Archaeologists Excavate the Field Where Woodstock Was Held

Hulton Archive/Getty Images
Hulton Archive/Getty Images

Over 400,000 people attended the original Woodstock music festival in New York's Catskill Mountains. If any of the concertgoers left something behind—say, lost jewelry or discarded pinback buttons—it stood a chance of being unearthed by researchers nearly five decades later.

That's because archaeologists from New York's Binghamton University recently excavated the site of the 1969 concert in hopes of mapping out where some of the infamous events of Woodstock went down, the Los Angeles Times reports. The nondescript hillside in the small town of Bethel once served as a stage for some of the greatest names in rock and roll history, from Jimi Hendrix to Janis Joplin to The Who.

Woodstock lasted only three days in 1969, but its legacy has endured. Last year, the site—otherwise known as the Bethel Woods Center for the Arts—was added to the National Register of Historic Places. A museum on the property hosts public walking tours of the former festival grounds, but photographs from the period aren't the most accurate indicator of where exactly the stage was located, archaeologists say. Their research will be used to help the museum plan more precise “interpretive walking routes” for Woodstock's 50th anniversary next year.

Project director Josh Anderson told the Los Angeles Times their excavation will serve as a "reference point." "People can stand on that and look up at the hill and say, 'Oh, this is where the performers were. Jimi Hendrix stood here and played his guitar at 8:30 in the morning,'" Anderson said. 

As far as artifacts go, the team of archaeologists probably won't be selling any of their finds to a museum or auction house. They didn't dig up much, save for a few pull tabs from aluminum cans (probably of the alcoholic variety) and shards of broken glass bottles. For more insight into what this historic concert was like, you'll want to head to the Bethel Woods museum, which offers a permanent collection of photos, videos, and memorabilia from the period.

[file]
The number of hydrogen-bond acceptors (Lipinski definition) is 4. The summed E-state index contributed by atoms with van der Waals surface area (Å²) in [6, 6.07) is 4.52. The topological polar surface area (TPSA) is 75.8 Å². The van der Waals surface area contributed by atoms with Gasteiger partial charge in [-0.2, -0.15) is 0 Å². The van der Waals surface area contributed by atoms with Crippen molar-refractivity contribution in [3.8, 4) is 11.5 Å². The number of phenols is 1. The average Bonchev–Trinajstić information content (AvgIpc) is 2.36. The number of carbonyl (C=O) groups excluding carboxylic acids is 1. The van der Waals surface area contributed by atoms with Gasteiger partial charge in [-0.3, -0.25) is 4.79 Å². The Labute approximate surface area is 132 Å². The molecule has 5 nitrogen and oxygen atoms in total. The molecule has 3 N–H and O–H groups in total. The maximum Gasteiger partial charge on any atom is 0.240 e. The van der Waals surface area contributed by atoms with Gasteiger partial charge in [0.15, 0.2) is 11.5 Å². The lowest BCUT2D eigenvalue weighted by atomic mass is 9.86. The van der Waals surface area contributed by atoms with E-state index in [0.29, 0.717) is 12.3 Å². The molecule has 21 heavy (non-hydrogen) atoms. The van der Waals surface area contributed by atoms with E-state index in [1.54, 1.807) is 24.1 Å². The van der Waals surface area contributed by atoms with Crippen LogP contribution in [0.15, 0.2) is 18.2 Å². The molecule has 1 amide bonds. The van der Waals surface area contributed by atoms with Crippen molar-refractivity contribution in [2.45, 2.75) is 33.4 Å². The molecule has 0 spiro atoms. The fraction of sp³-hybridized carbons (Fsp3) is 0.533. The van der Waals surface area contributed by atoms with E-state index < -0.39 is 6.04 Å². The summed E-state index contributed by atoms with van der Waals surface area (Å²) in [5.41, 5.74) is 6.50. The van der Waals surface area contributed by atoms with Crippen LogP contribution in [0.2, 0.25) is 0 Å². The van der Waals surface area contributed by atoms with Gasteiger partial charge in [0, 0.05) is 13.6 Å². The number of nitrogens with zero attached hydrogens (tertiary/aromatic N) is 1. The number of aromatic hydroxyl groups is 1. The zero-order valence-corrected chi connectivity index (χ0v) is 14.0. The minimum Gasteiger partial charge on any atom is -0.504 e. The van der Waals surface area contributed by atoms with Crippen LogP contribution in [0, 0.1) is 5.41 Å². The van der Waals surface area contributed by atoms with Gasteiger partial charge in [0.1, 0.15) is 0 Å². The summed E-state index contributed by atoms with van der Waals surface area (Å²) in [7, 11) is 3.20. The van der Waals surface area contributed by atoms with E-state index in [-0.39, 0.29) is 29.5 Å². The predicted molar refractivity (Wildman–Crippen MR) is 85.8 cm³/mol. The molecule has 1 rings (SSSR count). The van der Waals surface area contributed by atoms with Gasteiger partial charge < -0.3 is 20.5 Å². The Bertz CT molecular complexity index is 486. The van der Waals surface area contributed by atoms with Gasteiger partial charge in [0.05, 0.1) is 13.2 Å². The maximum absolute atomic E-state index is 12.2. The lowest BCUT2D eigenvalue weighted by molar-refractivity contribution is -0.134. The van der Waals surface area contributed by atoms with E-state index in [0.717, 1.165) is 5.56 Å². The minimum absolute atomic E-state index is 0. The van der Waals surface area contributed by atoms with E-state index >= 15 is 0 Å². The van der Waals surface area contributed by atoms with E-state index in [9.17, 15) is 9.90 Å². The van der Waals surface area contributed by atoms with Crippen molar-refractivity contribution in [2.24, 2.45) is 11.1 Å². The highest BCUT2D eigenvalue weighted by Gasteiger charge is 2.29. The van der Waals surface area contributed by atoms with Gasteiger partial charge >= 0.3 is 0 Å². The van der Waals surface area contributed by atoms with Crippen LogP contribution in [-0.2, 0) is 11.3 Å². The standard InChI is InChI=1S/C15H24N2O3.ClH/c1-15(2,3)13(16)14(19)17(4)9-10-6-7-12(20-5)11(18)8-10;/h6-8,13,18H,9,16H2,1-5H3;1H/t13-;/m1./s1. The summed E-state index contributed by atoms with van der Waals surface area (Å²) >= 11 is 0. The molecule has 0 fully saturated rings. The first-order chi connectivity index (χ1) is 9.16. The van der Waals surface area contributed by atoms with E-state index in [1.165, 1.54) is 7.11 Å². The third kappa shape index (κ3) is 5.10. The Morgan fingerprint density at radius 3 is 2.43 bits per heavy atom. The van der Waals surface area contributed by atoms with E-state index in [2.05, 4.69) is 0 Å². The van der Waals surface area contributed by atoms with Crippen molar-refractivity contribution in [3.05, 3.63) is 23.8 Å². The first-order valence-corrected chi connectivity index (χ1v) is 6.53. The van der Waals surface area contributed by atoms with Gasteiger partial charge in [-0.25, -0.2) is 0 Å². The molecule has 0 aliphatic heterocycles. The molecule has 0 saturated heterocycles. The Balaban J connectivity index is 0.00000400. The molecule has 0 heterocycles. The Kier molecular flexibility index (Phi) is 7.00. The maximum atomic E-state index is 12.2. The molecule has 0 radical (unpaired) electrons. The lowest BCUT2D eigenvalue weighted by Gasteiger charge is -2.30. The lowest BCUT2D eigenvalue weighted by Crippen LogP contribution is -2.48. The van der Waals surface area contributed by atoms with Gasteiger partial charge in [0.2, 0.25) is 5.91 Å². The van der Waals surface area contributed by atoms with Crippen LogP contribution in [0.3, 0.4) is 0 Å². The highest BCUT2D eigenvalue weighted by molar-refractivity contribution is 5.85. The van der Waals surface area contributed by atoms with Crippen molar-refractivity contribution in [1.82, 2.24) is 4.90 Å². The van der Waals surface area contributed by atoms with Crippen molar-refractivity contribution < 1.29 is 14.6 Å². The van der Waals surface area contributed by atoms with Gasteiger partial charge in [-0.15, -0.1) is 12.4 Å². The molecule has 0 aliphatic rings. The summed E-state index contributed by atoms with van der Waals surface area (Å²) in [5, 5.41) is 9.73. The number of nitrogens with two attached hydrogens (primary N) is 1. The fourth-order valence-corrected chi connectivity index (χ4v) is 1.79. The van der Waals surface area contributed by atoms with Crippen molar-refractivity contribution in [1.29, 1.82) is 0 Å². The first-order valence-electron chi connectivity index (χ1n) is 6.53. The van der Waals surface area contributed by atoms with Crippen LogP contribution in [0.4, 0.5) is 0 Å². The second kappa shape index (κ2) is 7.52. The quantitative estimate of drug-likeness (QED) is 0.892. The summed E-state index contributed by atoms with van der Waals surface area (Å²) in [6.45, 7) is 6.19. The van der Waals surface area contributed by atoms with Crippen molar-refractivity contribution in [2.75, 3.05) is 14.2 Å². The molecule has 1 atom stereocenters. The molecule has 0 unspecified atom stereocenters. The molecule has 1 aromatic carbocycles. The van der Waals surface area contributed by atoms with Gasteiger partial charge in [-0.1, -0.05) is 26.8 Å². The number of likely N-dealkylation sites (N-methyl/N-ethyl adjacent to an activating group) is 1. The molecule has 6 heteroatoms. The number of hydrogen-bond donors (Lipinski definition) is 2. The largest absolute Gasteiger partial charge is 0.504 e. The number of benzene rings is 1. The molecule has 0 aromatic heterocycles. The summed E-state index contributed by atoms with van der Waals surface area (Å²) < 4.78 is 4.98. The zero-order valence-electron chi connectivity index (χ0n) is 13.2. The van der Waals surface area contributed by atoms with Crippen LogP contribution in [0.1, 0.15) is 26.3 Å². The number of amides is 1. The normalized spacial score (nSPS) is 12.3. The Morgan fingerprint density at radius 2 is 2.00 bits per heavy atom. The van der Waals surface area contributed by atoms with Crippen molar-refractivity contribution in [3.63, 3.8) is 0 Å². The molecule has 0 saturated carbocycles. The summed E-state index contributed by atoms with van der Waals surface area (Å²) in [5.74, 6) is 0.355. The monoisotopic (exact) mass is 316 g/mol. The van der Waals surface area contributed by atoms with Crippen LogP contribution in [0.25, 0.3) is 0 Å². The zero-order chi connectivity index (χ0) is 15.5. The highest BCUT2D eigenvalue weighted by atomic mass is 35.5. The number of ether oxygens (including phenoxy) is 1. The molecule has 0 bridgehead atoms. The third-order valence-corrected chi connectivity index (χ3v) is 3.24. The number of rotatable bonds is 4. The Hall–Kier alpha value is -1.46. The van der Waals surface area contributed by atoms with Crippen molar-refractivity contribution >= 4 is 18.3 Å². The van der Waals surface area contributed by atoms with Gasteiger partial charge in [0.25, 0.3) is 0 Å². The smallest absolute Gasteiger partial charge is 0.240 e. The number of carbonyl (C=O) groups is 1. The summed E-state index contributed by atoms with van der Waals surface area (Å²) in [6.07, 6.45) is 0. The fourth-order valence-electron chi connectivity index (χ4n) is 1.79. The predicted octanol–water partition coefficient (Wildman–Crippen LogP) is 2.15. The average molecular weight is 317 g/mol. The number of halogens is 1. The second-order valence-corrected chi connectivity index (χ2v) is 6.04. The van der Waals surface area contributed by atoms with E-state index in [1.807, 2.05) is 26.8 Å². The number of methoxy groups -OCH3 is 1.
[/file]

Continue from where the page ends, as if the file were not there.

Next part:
[h/t Los Angeles Times]

Dozens of Cat Mummies, Plus 100 Cat Statues, Discovered in 4500-Year-Old Egyptian Tomb

iStock.com/Murat İnan
iStock.com/Murat İnan

The mummification of cats was a common practice in ancient Egypt, but it’s always a pleasant surprise when the felines are found thousands of years later. As NPR reports, dozens of mummified cats and 100 wooden cat statues were recently discovered in a 4500-year-old tomb near Cairo.

These items were uncovered by Egyptian archaeologists while excavating a newly discovered tomb in Saqqara, whose necropolis served the ancient city of Memphis. Another nearby tomb remains sealed, and it’s possible that it may have evaded looters and remained untouched for millennia.

In addition to the wooden statues, one bronze cat statue was found. It was dedicated to Bastet, goddess of cats, who was said to be the daughter of Re, god of the Sun. While cats were revered by ancient Egyptians, they weren’t directly worshipped. Rather, gods like Bastet were often depicted with the physical characteristics of an animal that was considered divine.

Even rarer than the mummified cats were a couple collections of mummified scarab beetles that were found in the tomb—the first of their kind to be unearthed in this particular necropolis, Egypt's Ministry of Antiquities announced in a Facebook post. The scarabs were still in “very good condition” because they had been wrapped in linen and placed inside two limestone sarcophagi, whose lids had black scarabs painted on top.

"The (mummified) scarab is something really unique. It is something really a bit rare," Mostafa Waziri, secretary general of Egypt's Supreme Council of Antiquities, told Reuters and other media. "A couple of days ago, when we discovered those coffins, they were sealed coffins with drawings of scarabs. I never heard about them before."